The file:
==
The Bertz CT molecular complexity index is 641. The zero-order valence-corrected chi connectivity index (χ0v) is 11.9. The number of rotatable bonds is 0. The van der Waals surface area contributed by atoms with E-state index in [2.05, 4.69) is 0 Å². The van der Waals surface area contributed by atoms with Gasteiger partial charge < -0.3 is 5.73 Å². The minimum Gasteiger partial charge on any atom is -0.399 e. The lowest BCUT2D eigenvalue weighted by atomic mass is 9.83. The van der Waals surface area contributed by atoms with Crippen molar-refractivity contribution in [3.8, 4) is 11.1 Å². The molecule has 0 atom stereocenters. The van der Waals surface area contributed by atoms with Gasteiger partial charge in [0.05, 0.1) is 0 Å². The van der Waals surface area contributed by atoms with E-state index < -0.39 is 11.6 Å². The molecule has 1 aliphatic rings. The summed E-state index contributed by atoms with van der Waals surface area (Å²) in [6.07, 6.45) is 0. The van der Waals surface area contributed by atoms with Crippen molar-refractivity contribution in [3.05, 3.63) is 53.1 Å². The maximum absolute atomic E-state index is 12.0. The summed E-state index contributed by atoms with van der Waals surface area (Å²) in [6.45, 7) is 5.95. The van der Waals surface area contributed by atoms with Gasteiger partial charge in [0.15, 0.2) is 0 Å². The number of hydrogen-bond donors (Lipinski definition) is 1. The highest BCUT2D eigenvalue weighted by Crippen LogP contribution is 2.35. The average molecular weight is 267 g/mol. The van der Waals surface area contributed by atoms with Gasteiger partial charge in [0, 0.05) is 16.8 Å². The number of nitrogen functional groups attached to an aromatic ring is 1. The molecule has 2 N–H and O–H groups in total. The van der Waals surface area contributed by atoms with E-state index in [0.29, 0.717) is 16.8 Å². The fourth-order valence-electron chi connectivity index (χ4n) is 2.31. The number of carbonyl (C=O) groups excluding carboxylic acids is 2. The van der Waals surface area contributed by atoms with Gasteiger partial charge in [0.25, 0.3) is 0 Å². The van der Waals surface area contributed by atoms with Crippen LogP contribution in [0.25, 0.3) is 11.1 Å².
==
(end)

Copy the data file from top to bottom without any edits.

The Bertz CT molecular complexity index is 641. The zero-order valence-corrected chi connectivity index (χ0v) is 11.9. The number of rotatable bonds is 0. The van der Waals surface area contributed by atoms with E-state index in [2.05, 4.69) is 0 Å². The van der Waals surface area contributed by atoms with Gasteiger partial charge < -0.3 is 5.73 Å². The minimum Gasteiger partial charge on any atom is -0.399 e. The lowest BCUT2D eigenvalue weighted by atomic mass is 9.83. The van der Waals surface area contributed by atoms with Crippen molar-refractivity contribution in [3.8, 4) is 11.1 Å². The molecule has 0 atom stereocenters. The van der Waals surface area contributed by atoms with Gasteiger partial charge in [0.05, 0.1) is 0 Å². The van der Waals surface area contributed by atoms with E-state index < -0.39 is 11.6 Å². The molecule has 1 aliphatic rings. The summed E-state index contributed by atoms with van der Waals surface area (Å²) in [6.07, 6.45) is 0. The van der Waals surface area contributed by atoms with Crippen molar-refractivity contribution in [3.05, 3.63) is 53.1 Å². The maximum absolute atomic E-state index is 12.0. The summed E-state index contributed by atoms with van der Waals surface area (Å²) in [6.45, 7) is 5.95. The van der Waals surface area contributed by atoms with Gasteiger partial charge in [0.15, 0.2) is 0 Å². The number of hydrogen-bond donors (Lipinski definition) is 1. The highest BCUT2D eigenvalue weighted by Crippen LogP contribution is 2.35. The average molecular weight is 267 g/mol. The van der Waals surface area contributed by atoms with Gasteiger partial charge in [0, 0.05) is 16.8 Å². The number of nitrogen functional groups attached to an aromatic ring is 1. The molecule has 2 N–H and O–H groups in total. The van der Waals surface area contributed by atoms with E-state index in [0.29, 0.717) is 16.8 Å². The fourth-order valence-electron chi connectivity index (χ4n) is 2.31. The number of carbonyl (C=O) groups excluding carboxylic acids is 2. The van der Waals surface area contributed by atoms with Gasteiger partial charge in [0.25, 0.3) is 0 Å². The van der Waals surface area contributed by atoms with Crippen LogP contribution in [0.25, 0.3) is 11.1 Å².